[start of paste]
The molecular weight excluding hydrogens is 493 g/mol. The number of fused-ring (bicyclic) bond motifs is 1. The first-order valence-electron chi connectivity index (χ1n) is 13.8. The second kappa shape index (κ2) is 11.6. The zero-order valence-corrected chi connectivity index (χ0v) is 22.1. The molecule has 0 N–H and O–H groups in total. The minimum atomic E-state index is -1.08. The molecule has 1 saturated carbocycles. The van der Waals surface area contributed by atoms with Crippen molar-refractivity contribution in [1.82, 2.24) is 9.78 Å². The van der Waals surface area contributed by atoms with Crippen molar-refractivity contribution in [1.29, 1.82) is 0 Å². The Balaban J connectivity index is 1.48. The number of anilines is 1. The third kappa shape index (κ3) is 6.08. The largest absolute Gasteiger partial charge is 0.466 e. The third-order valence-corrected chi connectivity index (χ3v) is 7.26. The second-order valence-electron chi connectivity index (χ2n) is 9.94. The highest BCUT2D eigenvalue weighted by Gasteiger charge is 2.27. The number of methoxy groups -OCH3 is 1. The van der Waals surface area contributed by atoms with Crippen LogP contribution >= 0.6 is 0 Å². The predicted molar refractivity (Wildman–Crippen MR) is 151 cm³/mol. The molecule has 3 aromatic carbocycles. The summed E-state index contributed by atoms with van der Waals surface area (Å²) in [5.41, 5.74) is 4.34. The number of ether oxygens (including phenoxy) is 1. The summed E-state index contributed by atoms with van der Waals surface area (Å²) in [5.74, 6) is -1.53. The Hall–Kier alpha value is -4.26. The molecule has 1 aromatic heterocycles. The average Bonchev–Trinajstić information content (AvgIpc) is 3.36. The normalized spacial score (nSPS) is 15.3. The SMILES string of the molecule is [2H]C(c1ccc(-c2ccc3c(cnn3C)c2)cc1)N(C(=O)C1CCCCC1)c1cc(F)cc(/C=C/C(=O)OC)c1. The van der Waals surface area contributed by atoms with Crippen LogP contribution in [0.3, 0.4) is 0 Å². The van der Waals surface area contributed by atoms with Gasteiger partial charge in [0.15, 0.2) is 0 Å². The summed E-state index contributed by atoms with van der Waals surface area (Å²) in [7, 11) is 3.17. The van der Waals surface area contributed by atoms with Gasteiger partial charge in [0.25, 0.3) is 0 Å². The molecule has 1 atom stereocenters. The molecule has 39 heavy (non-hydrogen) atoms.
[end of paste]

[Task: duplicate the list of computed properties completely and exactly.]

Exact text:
The molecular weight excluding hydrogens is 493 g/mol. The number of fused-ring (bicyclic) bond motifs is 1. The first-order valence-electron chi connectivity index (χ1n) is 13.8. The second kappa shape index (κ2) is 11.6. The zero-order valence-corrected chi connectivity index (χ0v) is 22.1. The molecule has 0 N–H and O–H groups in total. The minimum atomic E-state index is -1.08. The molecule has 1 saturated carbocycles. The van der Waals surface area contributed by atoms with Crippen molar-refractivity contribution in [1.82, 2.24) is 9.78 Å². The van der Waals surface area contributed by atoms with Crippen molar-refractivity contribution in [1.29, 1.82) is 0 Å². The Balaban J connectivity index is 1.48. The number of anilines is 1. The third kappa shape index (κ3) is 6.08. The largest absolute Gasteiger partial charge is 0.466 e. The third-order valence-corrected chi connectivity index (χ3v) is 7.26. The second-order valence-electron chi connectivity index (χ2n) is 9.94. The highest BCUT2D eigenvalue weighted by Gasteiger charge is 2.27. The number of methoxy groups -OCH3 is 1. The van der Waals surface area contributed by atoms with Crippen LogP contribution >= 0.6 is 0 Å². The predicted molar refractivity (Wildman–Crippen MR) is 151 cm³/mol. The molecule has 3 aromatic carbocycles. The summed E-state index contributed by atoms with van der Waals surface area (Å²) in [5.41, 5.74) is 4.34. The number of ether oxygens (including phenoxy) is 1. The summed E-state index contributed by atoms with van der Waals surface area (Å²) in [5.74, 6) is -1.53. The Hall–Kier alpha value is -4.26. The molecule has 1 aromatic heterocycles. The average Bonchev–Trinajstić information content (AvgIpc) is 3.36. The normalized spacial score (nSPS) is 15.3. The SMILES string of the molecule is [2H]C(c1ccc(-c2ccc3c(cnn3C)c2)cc1)N(C(=O)C1CCCCC1)c1cc(F)cc(/C=C/C(=O)OC)c1. The van der Waals surface area contributed by atoms with Crippen LogP contribution in [0.3, 0.4) is 0 Å². The van der Waals surface area contributed by atoms with Gasteiger partial charge in [0.15, 0.2) is 0 Å². The summed E-state index contributed by atoms with van der Waals surface area (Å²) in [7, 11) is 3.17. The van der Waals surface area contributed by atoms with Gasteiger partial charge in [0.25, 0.3) is 0 Å². The molecule has 1 atom stereocenters. The molecule has 39 heavy (non-hydrogen) atoms.